Implementations of the classic and covering locality-sensitive hashing schemes for Hamming space
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Implementations of the classic and covering locality-sensitive hashing schemes for Hamming space

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Hemingway is a library for performing nearest-neighbour searches in datasets consisting of high-dimensional bit vectors using locality-sensitive hashing. Two flavors of LSH are currently supported: Classic LSH, originally described by Piotr Indyk and Rajeev Motwani, and Covering LSH, a newer construction by Rasmus Pagh. You can read our paper on the library here.

As for the name? Say the words "locality-sensitive hashing" and "Hamming space" fast enough a bunch of times and you'll eventually arrive at "Hemingway". If not, you probably didn't pick appropriate parameters.



Hemingway can be built using any compiler that supports C++11. A tup-based pipeline is included and is the recommended way to build Hemingway. Start by downloading and installing tup and then run the following from the root of the library:

$ CXX=<compiler> tup

This will compile the implementation files to src/lsh.a. Grab this along with the header files and you'll be all set! You can check out the next section for a guide on how to actually use the library.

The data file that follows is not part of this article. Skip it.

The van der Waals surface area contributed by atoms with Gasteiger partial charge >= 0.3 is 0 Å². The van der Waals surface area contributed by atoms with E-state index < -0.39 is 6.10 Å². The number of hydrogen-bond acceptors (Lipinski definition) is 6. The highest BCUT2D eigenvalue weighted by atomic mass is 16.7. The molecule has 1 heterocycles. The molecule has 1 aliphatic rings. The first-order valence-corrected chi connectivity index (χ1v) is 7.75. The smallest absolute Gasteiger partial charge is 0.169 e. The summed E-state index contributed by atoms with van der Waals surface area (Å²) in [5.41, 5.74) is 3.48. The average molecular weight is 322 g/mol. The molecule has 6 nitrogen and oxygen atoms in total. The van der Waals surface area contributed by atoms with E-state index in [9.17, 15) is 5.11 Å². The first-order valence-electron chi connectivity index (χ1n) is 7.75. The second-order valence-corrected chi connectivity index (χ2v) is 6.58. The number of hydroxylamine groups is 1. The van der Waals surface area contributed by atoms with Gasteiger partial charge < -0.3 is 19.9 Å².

The design of Hemingway is fairly simple in that it exposes only two classes for all your LSH needs: lsh::vector and lsh::table. The lsh::vector class is used for representing bit vectors of arbitrary dimensionality and is constructed by supplying a std::vector<bool> containing the components of the vector:

lsh::vector v({1, 0, 0, 0, 1, 1, 0, 1});

The lsh::table class is used for representing a lookup table containing partitions of vector buckets. Two LSH schemes are currently supported in lookup tables:

Classic: In this scheme, vectors are hashed into buckets using random bit masks associated with each partition. When constructing this table, 3 parameters are specified: The dimensionality of input vectors, the number of bits to sample from vectors, and the number of partitions to use:

lsh::table t({.dimensions = 8, .samples = 3, .partitions = 4);

Covering: In this scheme, vectors are hashed into buckets using carefully constructed bit masks that ensure that the hashes of vectors within a given radius from each other will collide. Only two parameters are specified when constructing this table: The dimensionality of input vectors, and the radius that should be covered:

lsh::table t({.dimensions = 8, .radius = 2);

Once you've constructed your table, go ahead and add your vectors:


Once you've added all your vectors you can perform queries against the lookup table:

lsh::vector r = t.query(lsh::vector({1, 0, 1, 0, 1, 1, 0, 0}));


To be written once the API has stabilized a bit.


This library came about as a result of the Advanced Algorithms seminar held at the IT University of Copenhagen. We would like to give thanks to our supervisors for not only their help but also their immense patience during the seminar.

Kasper Kronborg Isager Radosław Niemczyk


Copyright © 2016 Kasper Kronborg Isager and Radosław Niemczyk. Licensed under the terms of the MIT license.